[Computational Complexity] A Busy Week
- I used to just stay off the Internet completely during a vacation week. But the net has just become so useful that one cannot ignore it, for example using my iPhone and the free WiFi at a Norwegian café to track down the Munch in Bergen. I use Skype to call home and download the New York Times on my Kindle. But I avoid all CS stuff: No email, blogs or Twitter. I just don't want to read anything that gets me upset or makes me feel I need to accomplish even a small task.This week we have many end-of-summer conferences and workshops. A sampling.
I'm not attending any of the above, though I'm a bit sorry I'm missing Princeton. My older daughter starts high school this week, the younger one middle school. Both are joining schools much larger than the previous one and both are a bit nervous so I'm here for moral and other support. And besides it gives me a chance to catch up on the mountain of email I ignored on vacation.
- In Princeton, the Barriers in Computational Complexity workshop. Each day they take a different research area and discuss the problems we don't know how to solve starting today with Boolean complexity and P v. NP. Hopefully Scott will post about the workshop but if someone would like to guest post for this blog let me know.
- The Mathematical Foundations of Computer Science Symposium, the Eastern European theory conference, in the Northern mountains of Slovakia. Muthu is an invited speaker and blogging about the experience.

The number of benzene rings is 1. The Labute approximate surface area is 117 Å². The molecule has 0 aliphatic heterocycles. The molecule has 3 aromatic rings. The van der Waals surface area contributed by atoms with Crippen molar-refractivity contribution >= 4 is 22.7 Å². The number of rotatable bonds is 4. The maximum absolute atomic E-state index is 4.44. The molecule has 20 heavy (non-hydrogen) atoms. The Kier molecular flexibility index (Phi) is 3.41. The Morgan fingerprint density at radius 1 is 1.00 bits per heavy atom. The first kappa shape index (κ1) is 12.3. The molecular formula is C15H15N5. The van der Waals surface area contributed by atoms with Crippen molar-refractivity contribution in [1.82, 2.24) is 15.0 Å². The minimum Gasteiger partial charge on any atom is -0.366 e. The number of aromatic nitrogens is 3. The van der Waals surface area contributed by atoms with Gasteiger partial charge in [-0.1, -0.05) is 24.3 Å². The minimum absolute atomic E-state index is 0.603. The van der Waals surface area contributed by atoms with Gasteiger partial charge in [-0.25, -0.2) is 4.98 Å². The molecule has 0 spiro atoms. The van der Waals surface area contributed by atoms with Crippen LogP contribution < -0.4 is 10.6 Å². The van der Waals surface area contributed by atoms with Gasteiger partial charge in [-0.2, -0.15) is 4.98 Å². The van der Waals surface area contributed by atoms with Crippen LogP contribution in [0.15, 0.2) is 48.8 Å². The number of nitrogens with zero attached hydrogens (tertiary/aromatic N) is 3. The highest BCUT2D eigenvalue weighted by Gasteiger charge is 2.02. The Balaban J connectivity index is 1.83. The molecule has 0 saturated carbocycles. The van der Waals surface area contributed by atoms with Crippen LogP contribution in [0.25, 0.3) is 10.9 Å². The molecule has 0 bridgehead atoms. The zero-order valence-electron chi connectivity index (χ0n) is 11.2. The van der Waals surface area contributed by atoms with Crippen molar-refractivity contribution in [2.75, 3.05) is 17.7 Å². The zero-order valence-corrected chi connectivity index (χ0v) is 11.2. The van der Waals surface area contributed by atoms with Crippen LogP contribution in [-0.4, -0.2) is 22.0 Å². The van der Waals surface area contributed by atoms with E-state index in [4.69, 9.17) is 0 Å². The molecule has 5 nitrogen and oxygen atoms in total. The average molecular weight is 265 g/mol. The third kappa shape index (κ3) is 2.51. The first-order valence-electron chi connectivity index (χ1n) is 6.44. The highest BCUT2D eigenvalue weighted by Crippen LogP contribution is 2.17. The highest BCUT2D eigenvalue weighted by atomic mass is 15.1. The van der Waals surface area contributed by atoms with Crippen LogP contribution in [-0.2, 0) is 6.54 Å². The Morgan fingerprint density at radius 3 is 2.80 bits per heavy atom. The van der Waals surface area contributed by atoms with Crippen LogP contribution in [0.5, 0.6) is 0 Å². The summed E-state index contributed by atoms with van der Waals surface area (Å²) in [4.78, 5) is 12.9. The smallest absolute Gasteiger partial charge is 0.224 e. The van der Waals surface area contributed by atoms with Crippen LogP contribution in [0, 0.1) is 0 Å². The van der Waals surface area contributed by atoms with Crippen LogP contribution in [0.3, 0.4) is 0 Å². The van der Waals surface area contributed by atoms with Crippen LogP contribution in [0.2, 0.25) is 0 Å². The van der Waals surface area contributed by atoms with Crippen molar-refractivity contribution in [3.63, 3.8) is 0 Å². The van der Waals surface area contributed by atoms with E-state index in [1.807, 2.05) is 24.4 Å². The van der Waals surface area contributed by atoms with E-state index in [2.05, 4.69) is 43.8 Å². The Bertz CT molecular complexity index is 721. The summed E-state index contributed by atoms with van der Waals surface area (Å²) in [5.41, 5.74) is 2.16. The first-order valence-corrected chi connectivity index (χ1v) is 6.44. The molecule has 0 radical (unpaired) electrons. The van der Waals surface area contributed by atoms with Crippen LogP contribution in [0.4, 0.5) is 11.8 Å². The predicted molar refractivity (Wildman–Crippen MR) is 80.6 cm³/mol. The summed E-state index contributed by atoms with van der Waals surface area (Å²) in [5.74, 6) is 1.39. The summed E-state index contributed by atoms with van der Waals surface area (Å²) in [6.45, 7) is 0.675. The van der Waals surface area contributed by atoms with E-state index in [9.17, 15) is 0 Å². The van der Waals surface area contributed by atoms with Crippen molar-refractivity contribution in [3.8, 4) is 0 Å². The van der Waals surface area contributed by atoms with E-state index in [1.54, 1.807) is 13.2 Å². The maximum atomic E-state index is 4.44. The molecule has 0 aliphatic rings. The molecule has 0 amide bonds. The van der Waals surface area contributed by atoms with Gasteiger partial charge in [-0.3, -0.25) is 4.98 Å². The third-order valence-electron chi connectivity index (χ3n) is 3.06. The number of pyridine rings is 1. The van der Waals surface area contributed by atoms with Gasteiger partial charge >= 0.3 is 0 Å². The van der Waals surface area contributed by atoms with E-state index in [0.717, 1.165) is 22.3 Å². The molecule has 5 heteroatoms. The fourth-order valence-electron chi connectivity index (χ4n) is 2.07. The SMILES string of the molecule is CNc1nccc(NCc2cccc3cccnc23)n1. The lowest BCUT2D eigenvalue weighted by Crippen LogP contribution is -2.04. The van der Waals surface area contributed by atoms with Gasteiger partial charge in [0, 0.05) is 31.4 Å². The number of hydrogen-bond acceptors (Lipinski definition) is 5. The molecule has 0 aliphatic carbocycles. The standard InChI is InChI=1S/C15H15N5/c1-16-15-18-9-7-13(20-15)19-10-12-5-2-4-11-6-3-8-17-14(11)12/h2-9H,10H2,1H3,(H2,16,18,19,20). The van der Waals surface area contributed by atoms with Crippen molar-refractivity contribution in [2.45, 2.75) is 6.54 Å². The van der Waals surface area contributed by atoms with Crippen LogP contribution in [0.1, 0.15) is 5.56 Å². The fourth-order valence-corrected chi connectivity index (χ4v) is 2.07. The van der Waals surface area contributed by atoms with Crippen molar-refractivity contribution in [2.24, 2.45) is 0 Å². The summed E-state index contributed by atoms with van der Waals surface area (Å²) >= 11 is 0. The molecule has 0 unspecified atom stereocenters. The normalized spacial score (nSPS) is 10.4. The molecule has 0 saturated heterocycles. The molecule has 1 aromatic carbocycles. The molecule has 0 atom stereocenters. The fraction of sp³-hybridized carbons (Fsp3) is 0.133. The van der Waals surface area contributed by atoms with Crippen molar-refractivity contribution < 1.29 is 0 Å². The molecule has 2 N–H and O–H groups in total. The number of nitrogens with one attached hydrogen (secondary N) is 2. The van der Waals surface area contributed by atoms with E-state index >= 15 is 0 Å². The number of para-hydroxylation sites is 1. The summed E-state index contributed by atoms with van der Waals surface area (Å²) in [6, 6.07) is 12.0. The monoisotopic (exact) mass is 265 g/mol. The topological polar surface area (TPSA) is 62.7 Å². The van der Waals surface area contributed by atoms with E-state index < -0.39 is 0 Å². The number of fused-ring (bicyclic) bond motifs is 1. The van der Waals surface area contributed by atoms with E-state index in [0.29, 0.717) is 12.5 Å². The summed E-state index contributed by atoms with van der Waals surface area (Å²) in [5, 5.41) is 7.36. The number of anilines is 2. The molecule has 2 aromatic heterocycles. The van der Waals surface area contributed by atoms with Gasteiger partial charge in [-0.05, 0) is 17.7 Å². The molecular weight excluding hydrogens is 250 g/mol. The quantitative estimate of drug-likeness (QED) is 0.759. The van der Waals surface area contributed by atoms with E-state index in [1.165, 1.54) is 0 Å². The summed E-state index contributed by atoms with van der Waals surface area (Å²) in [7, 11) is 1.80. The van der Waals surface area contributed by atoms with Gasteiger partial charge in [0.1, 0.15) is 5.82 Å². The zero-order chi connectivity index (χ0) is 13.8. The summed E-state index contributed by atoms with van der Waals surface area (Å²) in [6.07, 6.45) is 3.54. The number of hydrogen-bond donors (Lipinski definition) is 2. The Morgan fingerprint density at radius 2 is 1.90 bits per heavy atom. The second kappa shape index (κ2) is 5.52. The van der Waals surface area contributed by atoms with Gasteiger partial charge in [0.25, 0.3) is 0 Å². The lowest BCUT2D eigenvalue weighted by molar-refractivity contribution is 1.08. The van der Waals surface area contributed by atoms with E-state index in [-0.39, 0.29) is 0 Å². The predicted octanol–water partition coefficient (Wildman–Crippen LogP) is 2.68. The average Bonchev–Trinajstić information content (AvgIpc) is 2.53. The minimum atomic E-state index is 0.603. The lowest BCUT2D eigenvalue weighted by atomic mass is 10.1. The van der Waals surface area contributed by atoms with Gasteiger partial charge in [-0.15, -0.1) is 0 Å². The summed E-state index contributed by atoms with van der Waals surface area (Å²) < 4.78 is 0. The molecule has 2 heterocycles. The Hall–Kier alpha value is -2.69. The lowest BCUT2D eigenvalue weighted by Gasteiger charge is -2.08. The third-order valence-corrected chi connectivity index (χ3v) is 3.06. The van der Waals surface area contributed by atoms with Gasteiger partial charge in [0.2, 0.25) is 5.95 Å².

- In Lyon the Conference on Very Large Data Bases (sic). Suresh is Twittering the conference as I write this.
- Right here in Chicago, the International Symposium on Mathematical Programming, the triennial OR meeting. Tallys Yunes is blogging. On Sunday they gave several major awards:
- Dantzig Prize: Gérard Cornuéjols
- Tucker Prize: Mohit Singh. Tobias Achterberg and Jiawang Nie were the other finalists.
- Lagrange Prize in Continuous Optimization: Jean Bernard Lasserre
- Beale-Orchard-Hays Prize: Tobias Achterberg
- Fulkerson Prize (awarded to three research groups):
- Maria Chudnovsky, Neil Robertson, Paul Seymour and Robin Thomas (for proving the Strong Perfect Graph conjecture)
- Daniel Spielman and Shang-Hua Teng (smoothed analysis)
- Thomas Hales and Samuel Ferguson (for proving the Kepler conjecture)
Posted By Lance to Computational Complexity at 8/25/2009 05:41:00 AM